• A stationary RP passes through a quadrature filter defined
by h(t)=1/t
• What are the mean and autocorrelation functions of the
output?
• What is the cross correlation between input and output?

Using the fact that     and that RX() has no DC component.
Properties of thermal noise
•   Thermal noise is a stationary process
•   Thermal noise has a zero mean process
•   Thermal noise is a Gaussian process
•   Thermal noise is a white process with a power
spectral density Sn(f) = kT/2
– Thermal noise increases with increasing ambient
temperature, cooling circuits lowers the noise
Filtered noise process
• In many cases, the noise in one stage of the process gets
filtered by a bandpass filter
• Frequency of bandpass is fc, away from zero
• The bandpass filters can be expressed in terms of the
inphase and quadrature components:
– E.g., single frequency signal is an extreme case:
– x(t) = A Cos(2fct + ) = A Cos()Cos(2fct)–A Sin() Sin(2fct)
= xc Cos(2fct) - xs Sin(2fct)       {Phasor: Aej = xc + j xs}
– More generally: x(t) = xc(t) Cos(2fct) - xs(t) Sin(2fct)
– In phase component:         xc(t) = A(t) Cos ((t))
– Quadrature component: xs(t) = A(t) Sin ((t))
Bandpass Filter
• X(t) is the output of an ideal bandpass filter of
bandwidth W centered at fc
• Examples:
Filtered noise
• Filtered thermal noise is Gaussian but not
white                                               2
For ideal filter:|H(f)| =H(f)

• Power spectral density:
• For the examples on the last slides,
Filtered noise components
• All filtered noise signals have in-phase and
quadrature components that are lowpass, i.e.,
X(t) = Xc(t) Cos(2fct) - Xs(t) Sin(2fct)
• In-phase and quadrature components:
– Xc(t) and Xs(t) are zero-mean, low pass, jointly
stationary, and jointly Gaussian random processes
– If the power in process X(t) is PX, then the power
in each of the processes Xc(t) and Xs(t) is also PX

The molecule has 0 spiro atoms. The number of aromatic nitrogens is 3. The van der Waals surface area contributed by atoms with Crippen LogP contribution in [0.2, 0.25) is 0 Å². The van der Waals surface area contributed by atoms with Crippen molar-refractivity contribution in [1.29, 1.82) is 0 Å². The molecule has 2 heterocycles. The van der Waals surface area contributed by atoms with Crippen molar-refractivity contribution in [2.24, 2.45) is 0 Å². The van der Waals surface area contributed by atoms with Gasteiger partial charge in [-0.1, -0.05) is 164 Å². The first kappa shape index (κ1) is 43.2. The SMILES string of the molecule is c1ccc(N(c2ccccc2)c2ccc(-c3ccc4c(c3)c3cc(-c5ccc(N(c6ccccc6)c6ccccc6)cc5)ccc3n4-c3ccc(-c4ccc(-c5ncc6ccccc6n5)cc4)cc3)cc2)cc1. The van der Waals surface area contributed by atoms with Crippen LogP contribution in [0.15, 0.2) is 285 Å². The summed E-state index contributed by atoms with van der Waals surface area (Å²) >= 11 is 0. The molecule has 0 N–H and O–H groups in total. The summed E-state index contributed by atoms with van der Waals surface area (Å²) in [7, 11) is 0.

Properties of Xc and Xs
• Both have a common amplitude
– Shifting the positive frequencies to the left by fc
– Shifting the negative frequencies to the right by fc
– If H1(f) and H2(f) are used, then
– P1=4WN0/2=2N0W,              P2=2WN0/2=N0W
Noise equivalent bandwidth
• A white Gaussian noise passing through a
filter would be Gaussian but not white
• We have        SY(f) = SX(f)|H(f)|2=.5 N0|H(f)|2
• We have to integrate SY(f) to get the power

• Define Bneq, the noise equivalent bandwidth
Hmax is the maximum of |H(f)| in the
Filter’s passband
Noise equivalent bandwidth
Hmax is the maximum of |H(f)| in the
Filter’s passband

• Thus, given Bneq, finding the output noise becomes a
• The of filters and amplifiers are usually given by the
manufacturers
Example
• Find the noise equivalent bandwidth of a low
pass filter
=RC
Summary: Gaussian processes
• X(t) is a Gaussian process if Yg=0T g(t) X(t) dt is
Gaussian for any T and function g
• Linear filtering of a Gaussian process results in a
Gaussian process
• Samples of a Gaussian process are jointly
Gaussian random variables
• Uncorrelated samples of a Gaussian process are
independent
Summary: white noise
• White noise is defined as a WSS random
processes with a flat PSD: Sn(f) = N0/2
• The autocorrelation of white noise is N0/2 (t)
• White noise is the most random form of noise
since it decorrelates randomly!

http://www.stanford.edu/class/ee179/multi/lecture16-multi.pdf
Summary: filtered noise
• Filtered thermal noise is Gaussian but not white
• The bandpass filters can be expressed in terms of
the inphase and quadrature components
x(t) = xc(t) Cos(2fct) - xs(t) Sin(2fct)
– In phase component: xc(t) = A(t) Cos ((t))
– Quadrature component: xs(t) = A(t) Sin ((t))
• Define Bneq, the noise equivalent bandwidth